Always remember that the handle gets VERY hot. Pot holders are a necessity!
I have always loved popovers and have wonderful memories of my mom baking them for dinner with roast beef. We have made a similar version at the inn that we called a Bavarian Popover. We liked to fill it with scrambled eggs or fresh fruit with raspberry jam. Now that I have my new pans I was excited to make the traditional Apple Dutch Babies. We served this yesterday and had left overs to try for ourselves. They were delicious and will be on our breakfast menu this winter.
- Apple Cider syrup
- 4 cups apple cider
- 2 Tablespoons unsalted butter
- 1 Tablespoon light brown sugar
- 1 teaspoon pure vanilla extract
- ½ teaspoons cinnamon
- Dutch Baby
- 3 large eggs, room temperature
- ¾ cup whole milk, room temperature
- ¾ cup sifted flour
- 1 teaspoon pure vanilla extract
- ¼ teaspoon salt
- 1 teaspoon ground cinnamon, divided
- 4 Tablespoons unsalted butter, divided
- Make the apple cider syrup ahead of time and store in the frig. Bring cider, butter, brown sugar, vanilla and cinnamon to a boil over medium high heat in a large saucepan. Reduce heat and boil gently, whisking occasionally, until thick and syrupy, 3--45 minutes.
- Preheat oven to 425. Whisk eggs, milk, flour, vanilla, salt and ½ teaspoon cinnamon in a medium bowl until smooth. Melt 2 Tablespoons of butter in a 10" cast iron skillet over medium heat. Add apple and sprinkle with brown sugar and remaining ½ teaspoon of cinnamon. Cook, tossing often, until apples are coated and softened, about 4 minutes. Transfer to a plate. Wipe out skillet and heat in oven until very hot, 8-10 minutes. Carefully add 2 Tablespoons of the remaining butter, tilting to coat. Add apples to center of the skillet, pour batter over. Bake until pancake is puffed and golden brown around the edges and center is set but still custardy, about 12-15 minutes. Serve with warm apple syrup on the side or drizzled on top.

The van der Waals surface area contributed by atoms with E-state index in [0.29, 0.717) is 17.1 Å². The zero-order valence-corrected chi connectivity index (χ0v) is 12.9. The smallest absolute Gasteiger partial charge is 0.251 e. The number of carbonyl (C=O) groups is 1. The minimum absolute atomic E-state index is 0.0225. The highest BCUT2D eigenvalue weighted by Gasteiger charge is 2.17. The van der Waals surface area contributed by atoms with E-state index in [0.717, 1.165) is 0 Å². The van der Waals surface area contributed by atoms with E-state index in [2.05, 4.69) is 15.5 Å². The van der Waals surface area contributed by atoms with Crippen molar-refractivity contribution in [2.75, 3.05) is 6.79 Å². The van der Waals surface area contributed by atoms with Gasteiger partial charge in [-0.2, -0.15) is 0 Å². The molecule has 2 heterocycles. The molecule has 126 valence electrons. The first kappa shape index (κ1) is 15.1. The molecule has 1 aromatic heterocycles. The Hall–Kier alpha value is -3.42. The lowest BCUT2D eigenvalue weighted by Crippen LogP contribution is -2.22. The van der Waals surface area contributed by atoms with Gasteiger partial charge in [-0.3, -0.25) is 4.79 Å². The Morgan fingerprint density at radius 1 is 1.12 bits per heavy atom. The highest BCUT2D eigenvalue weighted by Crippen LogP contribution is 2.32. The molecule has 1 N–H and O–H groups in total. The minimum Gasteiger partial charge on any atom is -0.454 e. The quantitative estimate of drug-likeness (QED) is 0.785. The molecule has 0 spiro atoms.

- 1 Tablespoon bacon drippings or butter
- 1½ cups cornmeal
- ½ cup AP flour
- 2 teaspoons baking soda
- 1 teaspoon salt
- 1 Tablespoon sugar
- 1 egg
- 1¼ cups buttermilk
- 6 Tablespoons unsalted butter, melted
- Put the bacon drippings in a 9 or 10 inch skillet and place in the oven. Preheat the oven to 400 with the skillet inside. In a large glass bowl whisk together the cornmeal, baking soda, salt and sugar. In another medium bowl beat together the egg and buttermilk. Making a well in the middle of the dry ingredients, add the liquid and mix until combined. Stir in the melted butter.
- When the skillet is hot remove from the oven (remember the handle is very hot) and evenly distribute the cornmeal mixture. Bake at 400 for about 20 minutes, or until the edges are beginning to brown and a toothpick inserted in the center comes out clean. Let the bread rest for 10-30 minutes in the skillet before cutting into wedges.